The Chronicle article mentions Mike Collier, a local businessman who is running as a Democrat for Comptroller, as the only declared Democrat. However, this is untrue, as fmr El Paso Mayor John Cook was announced a run for Land Commissioner. Since that announcement in July, Cook has even created a website for his candidacy.

The article then notes Keith Hampton, a favorite Judicial candidate of mine who run unsuccessfully last year against Sharon Keller. Hampton appeared to rule out another candidacy himself in the near future.

The article then mentioned some names that keep coming up, specifically Leticia Van de Putte for Lieutenant Governor, as well as Royce West, Kirk White and Rafael Anchia. The article must not have done their research, but Anchia is definitely running for re-election. From what I understand, White & West have not ruled out the run themselves, though White’s run would be highly unlikely.

The name that surprised everyone, however, was Carlos Uresti. The State Senator from San Antonio who has served since 2007, previously served five terms in the State House. At a young 50 years of age, he probably has some higher ambitions in him.

When asked by the Chronicle about a possible statewide run, Uresti hinted towards Attorney General. Specifically, he said “Politics is about timing. And I certainly think it’s the right time for the Democratic Party, and for myself as well.” To me, that sounds like someone planning on throwing his hat into the ring. Uresti, like Van de Putte, is not up for re-election in 2014. This means that he would not lose out on his Senate seat if he would lose (an almost certain probability).

The ballot is starting to shape up a little more now, with Davis, Van de Putte Uresti & Cook all at the top of the ticket. Each one is a very powerful figure sure to attract more pull than the average Democratic retread.

Brains & Eggs has more.

Soda ban: Texas edition

Michael Bloomberg has a new ally in Texas. Who, you ask? Senator Carlos Uresti. I am being somewhat facetious, of course, but the legislature has just given final approval to a bill that would ban sugary drinks, such as Coca-Cola and Dr Pepper, from public elementary and junior high schools.

HB217 completely flew under the radar. It passed the House on May 10th by an official vote of 95-44. However, a lot of members later complained that their votes were incorrectly attributed. Taking into account all of these errors, the real roll call was 92-49. All of the opposition came from Tea Party Republicans. Among the moderate Republicans voting in favor was Sarah Davis. I have heard for a while now that her close call election has moved her into the centre, and now I am really starting to see it.

At press time, the journal hadn’t gone up, but this article by the Fort Worth Star-Telegram states the roll call at 24-6. I can guess who the half-dozen Senators are, but I am positive as to their political party.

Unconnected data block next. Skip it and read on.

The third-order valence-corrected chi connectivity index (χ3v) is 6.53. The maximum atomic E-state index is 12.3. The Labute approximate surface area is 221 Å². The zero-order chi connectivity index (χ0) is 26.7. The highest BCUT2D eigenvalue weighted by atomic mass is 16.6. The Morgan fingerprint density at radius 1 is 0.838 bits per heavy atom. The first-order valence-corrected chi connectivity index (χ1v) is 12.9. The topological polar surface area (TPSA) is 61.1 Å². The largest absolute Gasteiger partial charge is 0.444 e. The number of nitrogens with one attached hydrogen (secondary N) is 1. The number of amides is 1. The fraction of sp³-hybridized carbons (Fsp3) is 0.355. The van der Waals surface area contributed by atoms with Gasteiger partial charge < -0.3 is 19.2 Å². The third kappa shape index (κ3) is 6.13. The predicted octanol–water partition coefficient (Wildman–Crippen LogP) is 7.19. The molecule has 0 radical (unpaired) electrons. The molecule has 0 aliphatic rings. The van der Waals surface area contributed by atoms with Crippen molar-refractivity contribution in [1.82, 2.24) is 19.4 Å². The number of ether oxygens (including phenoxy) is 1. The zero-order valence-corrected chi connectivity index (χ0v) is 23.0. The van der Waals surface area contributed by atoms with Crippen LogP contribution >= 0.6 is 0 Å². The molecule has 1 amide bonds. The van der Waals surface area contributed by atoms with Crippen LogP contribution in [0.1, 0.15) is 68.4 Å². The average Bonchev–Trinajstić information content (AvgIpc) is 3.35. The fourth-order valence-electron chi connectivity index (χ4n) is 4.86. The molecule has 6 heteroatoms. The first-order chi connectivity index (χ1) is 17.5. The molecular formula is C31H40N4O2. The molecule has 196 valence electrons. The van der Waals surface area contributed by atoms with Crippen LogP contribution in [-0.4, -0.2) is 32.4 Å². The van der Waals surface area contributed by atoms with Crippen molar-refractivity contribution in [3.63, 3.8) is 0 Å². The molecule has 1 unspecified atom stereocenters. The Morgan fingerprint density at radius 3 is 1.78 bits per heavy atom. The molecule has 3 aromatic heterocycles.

A few months ago, I penned an op-ed about how, by and large, Soda bans like the one in New York are silly, stupid and unneeded. However, I do see some good in this legislation. There is a big difference between a consenting adult and a little kid (14 and younger). This legislation would not apply to High School students.

The bill is not especially contentious, with most beverage associations as well as Coca-Cola itself supporting it. Time will tell if the Governor does too.

 

Senate votes to allow Online Voter Registration

From the San Antonio Express-News. The Senate has voted 21-10 to pass SB 315, which would allow online voting registration.

The bill, proposed by Senator Carlos Urseti (D-San Antonio), would only be applicable to those with Texas Driver’s Licenses, and individuals would register online on a DPS website, and would enter lots of specific, government-issued numbers to prove identity. All of this would take effect on September 1st.

The ten holdouts, you can guess which party they were, were not quoted by any of the news articles as to why they opposed the measure. Among the Republicans that joined all 12 Democrats in support was Joan Huffman. Among those opposed were Dan Patrick and Larry Taylor.

No clue as to what the chances of survival are in the House of Representatives. I have always been big on making it much easier to register to vote, and I know that online registration has been a great success in the states it has been enacted in. Personally, I never found it all that hard to register when renewing your license (I registered on my 18th birthday while renewing my license at the DPS), but I guess people forget about that.

BOR has more.

Voting legislation

Yesterday, the Chron reported that a pair of bills, HB 313 and SB 315, were being discussed in committee. The two bills would allow for individuals to register to vote on the internet. Under the House bill, which was introduced by Mark Strama (D-Austin), individuals would need their Social Security #, DL # and DL Audit #.

The Chronicle article claims that the Senate bill, which was introduced by Carlos Uresti (D-San Antonio), was passed out of committee, but I can’t find any independent proof to that effect.

In other news, Gene Wu’s HB 3081 was getting some press as well. The Chron writes about this bill, which recently received a hearing in committee. Wu’s bill would allow people who move less than 30 days before an election to vote in their old precincts.

The Secretary of State’s office also announced support for a similar one of Wu’s bills, HB 2601. That bill would expand the time in which one could cast a “limited ballot” in your new home. Current statutes only allow for this to happen during early voting, but 2601 would expand it to election day.

It looks like all of this was left in committee.